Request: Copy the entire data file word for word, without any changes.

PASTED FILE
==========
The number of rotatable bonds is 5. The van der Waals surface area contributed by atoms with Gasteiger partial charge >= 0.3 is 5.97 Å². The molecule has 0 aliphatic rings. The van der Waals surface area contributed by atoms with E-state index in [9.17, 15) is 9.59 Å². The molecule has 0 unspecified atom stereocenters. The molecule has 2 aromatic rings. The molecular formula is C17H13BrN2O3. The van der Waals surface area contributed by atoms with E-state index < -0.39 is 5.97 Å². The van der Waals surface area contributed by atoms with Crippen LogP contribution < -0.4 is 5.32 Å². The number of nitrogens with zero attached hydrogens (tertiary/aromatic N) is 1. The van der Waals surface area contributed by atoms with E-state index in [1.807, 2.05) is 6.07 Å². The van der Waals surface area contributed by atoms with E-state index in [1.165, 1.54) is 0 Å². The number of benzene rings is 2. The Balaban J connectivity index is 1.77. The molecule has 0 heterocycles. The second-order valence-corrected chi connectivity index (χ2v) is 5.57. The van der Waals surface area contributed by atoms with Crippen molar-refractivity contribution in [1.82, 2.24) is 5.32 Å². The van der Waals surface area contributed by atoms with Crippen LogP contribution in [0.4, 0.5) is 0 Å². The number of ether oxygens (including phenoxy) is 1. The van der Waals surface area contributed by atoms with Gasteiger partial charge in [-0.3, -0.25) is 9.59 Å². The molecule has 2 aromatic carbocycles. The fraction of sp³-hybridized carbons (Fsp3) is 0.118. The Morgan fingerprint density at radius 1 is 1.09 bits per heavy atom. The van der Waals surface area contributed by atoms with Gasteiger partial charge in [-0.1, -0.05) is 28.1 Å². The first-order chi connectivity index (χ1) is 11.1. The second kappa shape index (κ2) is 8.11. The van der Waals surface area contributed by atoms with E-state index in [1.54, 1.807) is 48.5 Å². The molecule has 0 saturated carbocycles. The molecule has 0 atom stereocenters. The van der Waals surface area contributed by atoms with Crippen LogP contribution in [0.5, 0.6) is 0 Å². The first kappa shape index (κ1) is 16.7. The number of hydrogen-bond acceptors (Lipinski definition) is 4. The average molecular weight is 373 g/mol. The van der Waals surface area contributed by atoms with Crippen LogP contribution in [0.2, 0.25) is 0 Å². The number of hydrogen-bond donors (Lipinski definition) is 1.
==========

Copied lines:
The number of rotatable bonds is 5. The van der Waals surface area contributed by atoms with Gasteiger partial charge >= 0.3 is 5.97 Å². The molecule has 0 aliphatic rings. The van der Waals surface area contributed by atoms with E-state index in [9.17, 15) is 9.59 Å². The molecule has 0 unspecified atom stereocenters. The molecule has 2 aromatic rings. The molecular formula is C17H13BrN2O3. The van der Waals surface area contributed by atoms with E-state index < -0.39 is 5.97 Å². The van der Waals surface area contributed by atoms with Crippen LogP contribution < -0.4 is 5.32 Å². The number of nitrogens with zero attached hydrogens (tertiary/aromatic N) is 1. The van der Waals surface area contributed by atoms with E-state index in [1.807, 2.05) is 6.07 Å². The van der Waals surface area contributed by atoms with E-state index in [1.165, 1.54) is 0 Å². The number of benzene rings is 2. The Balaban J connectivity index is 1.77. The molecule has 0 heterocycles. The second-order valence-corrected chi connectivity index (χ2v) is 5.57. The van der Waals surface area contributed by atoms with Crippen molar-refractivity contribution in [1.82, 2.24) is 5.32 Å². The van der Waals surface area contributed by atoms with Crippen LogP contribution in [0.4, 0.5) is 0 Å². The number of ether oxygens (including phenoxy) is 1. The van der Waals surface area contributed by atoms with Gasteiger partial charge in [-0.3, -0.25) is 9.59 Å². The molecule has 2 aromatic carbocycles. The fraction of sp³-hybridized carbons (Fsp3) is 0.118. The Morgan fingerprint density at radius 1 is 1.09 bits per heavy atom. The van der Waals surface area contributed by atoms with Gasteiger partial charge in [-0.1, -0.05) is 28.1 Å². The first-order chi connectivity index (χ1) is 11.1. The second kappa shape index (κ2) is 8.11. The van der Waals surface area contributed by atoms with E-state index in [1.54, 1.807) is 48.5 Å². The molecule has 0 saturated carbocycles. The molecule has 0 atom stereocenters. The van der Waals surface area contributed by atoms with Crippen LogP contribution in [0.5, 0.6) is 0 Å². The first kappa shape index (κ1) is 16.7. The number of hydrogen-bond acceptors (Lipinski definition) is 4. The average molecular weight is 373 g/mol. The van der Waals surface area contributed by atoms with Crippen LogP contribution in [0.2, 0.25) is 0 Å². The number of hydrogen-bond donors (Lipinski definition) is 1.